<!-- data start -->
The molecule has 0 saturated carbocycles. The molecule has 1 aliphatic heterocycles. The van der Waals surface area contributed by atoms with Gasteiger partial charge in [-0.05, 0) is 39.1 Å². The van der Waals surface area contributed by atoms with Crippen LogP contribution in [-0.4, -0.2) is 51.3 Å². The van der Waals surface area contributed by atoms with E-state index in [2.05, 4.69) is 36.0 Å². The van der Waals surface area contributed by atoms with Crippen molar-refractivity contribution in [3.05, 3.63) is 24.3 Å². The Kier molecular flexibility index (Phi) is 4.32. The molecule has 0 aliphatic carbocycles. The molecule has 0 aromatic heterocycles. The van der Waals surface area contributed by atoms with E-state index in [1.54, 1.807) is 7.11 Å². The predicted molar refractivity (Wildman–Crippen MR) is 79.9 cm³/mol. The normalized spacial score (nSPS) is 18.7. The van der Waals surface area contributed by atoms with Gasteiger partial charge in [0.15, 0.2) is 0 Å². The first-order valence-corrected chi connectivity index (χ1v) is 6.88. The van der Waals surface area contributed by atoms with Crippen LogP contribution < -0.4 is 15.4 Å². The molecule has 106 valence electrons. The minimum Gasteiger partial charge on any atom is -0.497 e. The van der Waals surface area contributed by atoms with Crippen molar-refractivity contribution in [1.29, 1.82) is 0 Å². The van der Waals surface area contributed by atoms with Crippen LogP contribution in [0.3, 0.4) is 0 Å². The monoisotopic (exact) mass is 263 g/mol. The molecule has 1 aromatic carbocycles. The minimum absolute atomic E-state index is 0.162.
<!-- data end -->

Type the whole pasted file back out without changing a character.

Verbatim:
The molecule has 0 saturated carbocycles. The molecule has 1 aliphatic heterocycles. The van der Waals surface area contributed by atoms with Gasteiger partial charge in [-0.05, 0) is 39.1 Å². The van der Waals surface area contributed by atoms with Crippen LogP contribution in [-0.4, -0.2) is 51.3 Å². The van der Waals surface area contributed by atoms with E-state index in [2.05, 4.69) is 36.0 Å². The van der Waals surface area contributed by atoms with Crippen molar-refractivity contribution in [3.05, 3.63) is 24.3 Å². The Kier molecular flexibility index (Phi) is 4.32. The molecule has 0 aliphatic carbocycles. The molecule has 0 aromatic heterocycles. The van der Waals surface area contributed by atoms with E-state index in [1.54, 1.807) is 7.11 Å². The predicted molar refractivity (Wildman–Crippen MR) is 79.9 cm³/mol. The normalized spacial score (nSPS) is 18.7. The van der Waals surface area contributed by atoms with Gasteiger partial charge in [0.15, 0.2) is 0 Å². The first-order valence-corrected chi connectivity index (χ1v) is 6.88. The van der Waals surface area contributed by atoms with Crippen LogP contribution < -0.4 is 15.4 Å². The molecule has 106 valence electrons. The minimum Gasteiger partial charge on any atom is -0.497 e. The van der Waals surface area contributed by atoms with Crippen molar-refractivity contribution in [1.29, 1.82) is 0 Å². The van der Waals surface area contributed by atoms with Crippen LogP contribution in [0.3, 0.4) is 0 Å². The monoisotopic (exact) mass is 263 g/mol. The molecule has 1 aromatic carbocycles. The minimum absolute atomic E-state index is 0.162.